Online videos of the tournaments are tough to watch. One video depicts contestants beating rays to death with baseball bats after pulling them onto the boat. A pregnant ray gives birth during one such beating, only to have her pup stuffed back inside—to keep her as heavy as possible for the final weigh-in. The cruelty at play, at times, gives the dolphin slaughter in Taiji, Japan, a run for its money.
When asked about how the Chesapeake Bay states and the conservation community used his research to justify killing rays, Charles “Pete” Peterson, a University of North Carolina marine ecologist who coauthored the 2007 paper, is blunt. “This was never the point. It was never about killing rays,” he says. “The purpose of our research was simply to show that overfishing does affect food webs.”
The scientists were trying to understand what happens when a top predator disappears from a marine ecosystem. “Cownose rays are not overabundant,” Peterson says. “Their population varies over time. Who are we to play God?”
In recent years, the tide has turned against the Chesapeake Bay’s brazen fishing contests. One major catalyst was another scientific paper, published in February 2016.
The team behind this paper, led by Florida State University marine biologist Dean Grubbs, conducted its own study of cownose rays in the Chesapeake Bay. Compiling research from a range of disciplines, Grubbs and his team painted a vastly different picture of the Chesapeake Bay rays than the one used to justify the cull.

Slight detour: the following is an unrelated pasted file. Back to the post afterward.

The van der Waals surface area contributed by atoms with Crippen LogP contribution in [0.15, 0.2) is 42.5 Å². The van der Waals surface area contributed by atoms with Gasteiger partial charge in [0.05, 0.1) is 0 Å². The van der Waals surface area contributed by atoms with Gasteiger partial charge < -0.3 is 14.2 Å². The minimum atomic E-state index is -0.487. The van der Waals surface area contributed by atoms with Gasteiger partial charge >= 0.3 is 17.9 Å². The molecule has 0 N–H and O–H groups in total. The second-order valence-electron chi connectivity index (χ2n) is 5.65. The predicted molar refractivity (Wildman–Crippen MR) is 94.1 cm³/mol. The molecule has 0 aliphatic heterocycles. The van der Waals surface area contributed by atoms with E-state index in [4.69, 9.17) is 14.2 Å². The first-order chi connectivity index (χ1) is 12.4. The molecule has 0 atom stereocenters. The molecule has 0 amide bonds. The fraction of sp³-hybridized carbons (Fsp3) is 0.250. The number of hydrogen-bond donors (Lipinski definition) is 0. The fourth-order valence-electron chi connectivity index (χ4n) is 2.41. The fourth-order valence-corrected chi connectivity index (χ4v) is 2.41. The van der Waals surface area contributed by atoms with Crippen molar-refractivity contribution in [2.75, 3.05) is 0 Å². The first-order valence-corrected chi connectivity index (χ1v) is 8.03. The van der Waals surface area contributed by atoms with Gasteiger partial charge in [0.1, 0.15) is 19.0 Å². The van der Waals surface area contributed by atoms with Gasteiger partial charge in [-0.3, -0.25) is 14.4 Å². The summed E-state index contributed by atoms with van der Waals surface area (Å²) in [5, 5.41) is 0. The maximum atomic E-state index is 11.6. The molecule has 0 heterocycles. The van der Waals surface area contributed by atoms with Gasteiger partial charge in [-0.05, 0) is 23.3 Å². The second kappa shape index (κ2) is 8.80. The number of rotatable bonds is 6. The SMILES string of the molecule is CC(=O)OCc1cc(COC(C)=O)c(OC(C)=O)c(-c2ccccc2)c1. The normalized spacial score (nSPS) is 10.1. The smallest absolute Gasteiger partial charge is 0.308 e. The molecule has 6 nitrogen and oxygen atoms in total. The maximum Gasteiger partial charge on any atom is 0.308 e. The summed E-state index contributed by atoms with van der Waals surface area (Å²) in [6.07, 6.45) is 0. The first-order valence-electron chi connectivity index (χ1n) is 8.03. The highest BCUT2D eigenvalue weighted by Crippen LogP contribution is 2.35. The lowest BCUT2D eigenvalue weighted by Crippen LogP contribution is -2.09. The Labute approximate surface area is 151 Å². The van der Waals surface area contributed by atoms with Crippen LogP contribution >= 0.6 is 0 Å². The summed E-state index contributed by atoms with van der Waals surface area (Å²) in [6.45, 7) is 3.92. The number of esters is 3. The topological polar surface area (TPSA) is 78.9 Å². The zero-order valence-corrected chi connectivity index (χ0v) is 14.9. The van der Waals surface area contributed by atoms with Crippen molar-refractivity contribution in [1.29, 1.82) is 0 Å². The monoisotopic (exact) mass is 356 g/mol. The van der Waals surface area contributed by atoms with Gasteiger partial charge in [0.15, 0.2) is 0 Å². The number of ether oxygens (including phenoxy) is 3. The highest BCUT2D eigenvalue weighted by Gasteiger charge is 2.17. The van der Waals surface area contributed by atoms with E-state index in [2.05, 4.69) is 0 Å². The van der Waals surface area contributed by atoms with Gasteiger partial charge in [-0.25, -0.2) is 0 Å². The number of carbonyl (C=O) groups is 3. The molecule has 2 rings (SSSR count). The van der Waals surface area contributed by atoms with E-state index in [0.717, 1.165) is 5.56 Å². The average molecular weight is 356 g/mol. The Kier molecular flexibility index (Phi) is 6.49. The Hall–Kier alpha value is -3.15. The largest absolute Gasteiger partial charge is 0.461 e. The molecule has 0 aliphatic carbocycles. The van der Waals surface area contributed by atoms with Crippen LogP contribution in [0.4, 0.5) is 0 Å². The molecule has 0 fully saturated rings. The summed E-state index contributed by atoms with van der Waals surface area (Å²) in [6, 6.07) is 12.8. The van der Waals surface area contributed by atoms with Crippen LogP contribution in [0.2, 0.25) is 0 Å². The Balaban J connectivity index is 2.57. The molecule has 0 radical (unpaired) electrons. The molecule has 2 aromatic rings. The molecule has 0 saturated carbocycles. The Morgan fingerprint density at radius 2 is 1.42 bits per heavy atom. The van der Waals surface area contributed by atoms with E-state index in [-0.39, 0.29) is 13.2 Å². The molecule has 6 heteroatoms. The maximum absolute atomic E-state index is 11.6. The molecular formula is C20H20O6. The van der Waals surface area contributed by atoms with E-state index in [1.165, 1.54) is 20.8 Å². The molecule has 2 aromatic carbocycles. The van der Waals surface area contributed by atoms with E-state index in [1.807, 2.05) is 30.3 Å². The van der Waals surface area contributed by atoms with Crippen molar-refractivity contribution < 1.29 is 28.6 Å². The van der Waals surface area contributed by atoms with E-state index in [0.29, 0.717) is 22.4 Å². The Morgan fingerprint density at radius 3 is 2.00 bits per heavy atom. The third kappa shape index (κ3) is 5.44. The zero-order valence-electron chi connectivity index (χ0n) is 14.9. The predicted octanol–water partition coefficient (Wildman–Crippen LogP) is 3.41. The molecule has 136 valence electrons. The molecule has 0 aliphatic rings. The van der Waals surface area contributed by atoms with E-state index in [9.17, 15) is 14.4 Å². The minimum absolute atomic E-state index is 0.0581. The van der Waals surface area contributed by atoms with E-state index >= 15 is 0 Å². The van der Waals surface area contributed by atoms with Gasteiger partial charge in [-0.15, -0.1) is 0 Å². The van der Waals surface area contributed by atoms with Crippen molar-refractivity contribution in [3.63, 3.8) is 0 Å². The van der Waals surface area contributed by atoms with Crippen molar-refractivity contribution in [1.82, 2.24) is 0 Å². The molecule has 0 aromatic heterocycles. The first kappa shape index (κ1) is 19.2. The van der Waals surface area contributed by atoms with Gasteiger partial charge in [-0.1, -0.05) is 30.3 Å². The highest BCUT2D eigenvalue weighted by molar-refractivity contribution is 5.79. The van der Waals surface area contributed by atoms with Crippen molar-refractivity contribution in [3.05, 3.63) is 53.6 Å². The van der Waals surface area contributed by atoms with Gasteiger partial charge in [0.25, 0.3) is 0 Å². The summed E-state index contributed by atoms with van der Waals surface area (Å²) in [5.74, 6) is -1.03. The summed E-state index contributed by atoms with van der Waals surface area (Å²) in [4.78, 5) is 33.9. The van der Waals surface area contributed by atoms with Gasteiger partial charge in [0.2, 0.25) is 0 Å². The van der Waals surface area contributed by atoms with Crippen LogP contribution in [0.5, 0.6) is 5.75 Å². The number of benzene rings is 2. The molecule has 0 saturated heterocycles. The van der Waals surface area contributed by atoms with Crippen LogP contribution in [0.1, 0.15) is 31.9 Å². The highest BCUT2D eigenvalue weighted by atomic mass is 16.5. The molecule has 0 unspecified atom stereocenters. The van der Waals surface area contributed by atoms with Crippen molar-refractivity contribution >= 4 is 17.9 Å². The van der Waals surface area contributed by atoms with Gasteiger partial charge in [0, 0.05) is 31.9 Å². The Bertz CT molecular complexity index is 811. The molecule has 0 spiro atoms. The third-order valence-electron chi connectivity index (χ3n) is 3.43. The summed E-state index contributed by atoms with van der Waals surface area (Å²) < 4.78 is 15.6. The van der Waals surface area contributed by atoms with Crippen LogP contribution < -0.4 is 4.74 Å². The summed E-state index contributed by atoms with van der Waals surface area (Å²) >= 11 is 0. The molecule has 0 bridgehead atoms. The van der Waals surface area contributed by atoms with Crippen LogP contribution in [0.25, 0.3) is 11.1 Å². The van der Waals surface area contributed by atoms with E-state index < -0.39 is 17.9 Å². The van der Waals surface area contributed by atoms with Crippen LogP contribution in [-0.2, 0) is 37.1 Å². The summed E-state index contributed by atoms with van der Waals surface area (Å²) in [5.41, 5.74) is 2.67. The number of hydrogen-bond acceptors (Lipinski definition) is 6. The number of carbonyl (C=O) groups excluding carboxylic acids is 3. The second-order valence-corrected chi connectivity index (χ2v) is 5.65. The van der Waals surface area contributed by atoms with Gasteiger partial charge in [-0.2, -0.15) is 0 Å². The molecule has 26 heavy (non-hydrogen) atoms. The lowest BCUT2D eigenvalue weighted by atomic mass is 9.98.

For starters, Grubbs and his team showed that cownose ray predators—sandbar, dusky, and black tip sharks—had all been increasing in numbers while the alleged ray takeover was underway. The sharks’ population gains stemmed from federal restrictions on shark fishing. A corresponding increase in both sharks and rays clearly did not make sense.
Though Grubbs’s paper did not state this, the increase in ray populations could be attributed to a number of other variables such as the use of Turtle Exclusion Devices by shrimp trawlers, which the US National Oceanic and Atmospheric Administration claims have had a statistically significant impact on reducing by-catch of rays.
Secondly, cownose rays are not super reproducers. They take about eight years to mature, and females are only capable of giving birth to one pup a year. The idea that their numbers could blossom overnight doesn’t align with their biology—a discrepancy that Myers’s paper does address.
Most importantly, Grubbs’s paper showed that cownose rays were not to blame for the declining oyster fishery in the Chesapeake Bay. Research analyzing the stomach contents of thousands of rays showed that cownose rays rarely eat oysters. These flat sharks just don’t have the crushing capabilities in their jaws needed to crack open mature oysters. Instead, they are more adept at eating shellfish with thin valves, such as razor clams, softshell clams, and scallops.